The symbiosis of Café Mundo with the community is a major factor in its success. A relaxed, family atmosphere encourages people to hang around and visit and local musical groups frequently entertain. Greg Card describes his goal as making every visit a social gathering.

Although the restaurant is on solid footing now, several setbacks during the 16-month construction period threatened the project. "We did not adequately research the steel building company beforehand and faced a six-month delivery delay," Greg says. "We should have asked for and checked out references from prior customers before buying."

Laurie Card had not anticipated the volume of extra paperwork and supervisory responsibilities that a larger work force entails. And she says, "More space means more cleaning and maintenance as well."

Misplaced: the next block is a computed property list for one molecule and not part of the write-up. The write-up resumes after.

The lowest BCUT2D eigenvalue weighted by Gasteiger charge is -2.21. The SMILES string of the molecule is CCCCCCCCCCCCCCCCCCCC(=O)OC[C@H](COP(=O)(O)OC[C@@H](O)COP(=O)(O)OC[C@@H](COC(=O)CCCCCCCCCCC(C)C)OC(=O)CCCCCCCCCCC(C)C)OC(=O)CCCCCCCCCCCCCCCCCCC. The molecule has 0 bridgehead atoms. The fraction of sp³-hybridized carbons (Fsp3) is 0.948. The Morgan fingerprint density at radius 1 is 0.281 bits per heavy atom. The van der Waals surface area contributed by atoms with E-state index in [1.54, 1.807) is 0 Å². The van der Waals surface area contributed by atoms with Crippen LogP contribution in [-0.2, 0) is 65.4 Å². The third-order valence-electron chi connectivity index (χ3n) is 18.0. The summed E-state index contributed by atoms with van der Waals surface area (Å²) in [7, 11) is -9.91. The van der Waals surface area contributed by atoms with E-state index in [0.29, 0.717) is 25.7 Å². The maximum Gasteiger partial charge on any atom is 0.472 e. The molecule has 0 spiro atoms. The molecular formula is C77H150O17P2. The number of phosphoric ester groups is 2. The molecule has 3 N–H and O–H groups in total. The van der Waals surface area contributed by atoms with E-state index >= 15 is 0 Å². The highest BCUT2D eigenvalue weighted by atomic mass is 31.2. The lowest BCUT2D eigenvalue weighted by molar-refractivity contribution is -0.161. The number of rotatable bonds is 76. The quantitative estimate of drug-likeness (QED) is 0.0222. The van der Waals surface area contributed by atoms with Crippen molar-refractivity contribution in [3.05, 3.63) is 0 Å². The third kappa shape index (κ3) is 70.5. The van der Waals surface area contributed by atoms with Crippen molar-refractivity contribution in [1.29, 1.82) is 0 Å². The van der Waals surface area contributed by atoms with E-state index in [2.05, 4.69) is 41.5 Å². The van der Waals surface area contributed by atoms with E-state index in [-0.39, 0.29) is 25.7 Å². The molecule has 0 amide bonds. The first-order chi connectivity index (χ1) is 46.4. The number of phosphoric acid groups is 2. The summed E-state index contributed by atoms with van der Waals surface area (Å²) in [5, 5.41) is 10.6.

The most important thing the Cards learned during the project -- aside from patience and maintaining faith in their vision -- was that hidden costs could easily bust a budget. "We thought we had considered everything, but things we couldn't imagine popped up," Laurie says. For instance, the requirements for the fire suppression system changed during construction, raising the cost considerably; in this case, however, decreased insurance rates partly offset the additional cost.

The Cards believe that their best decision was to build as much as they could personally, with the help of many friends. They estimate that it decreased the cost of construction by twothirds. Plus, they retained creative control throughout and are prepared to handle maintenance and repair themselves.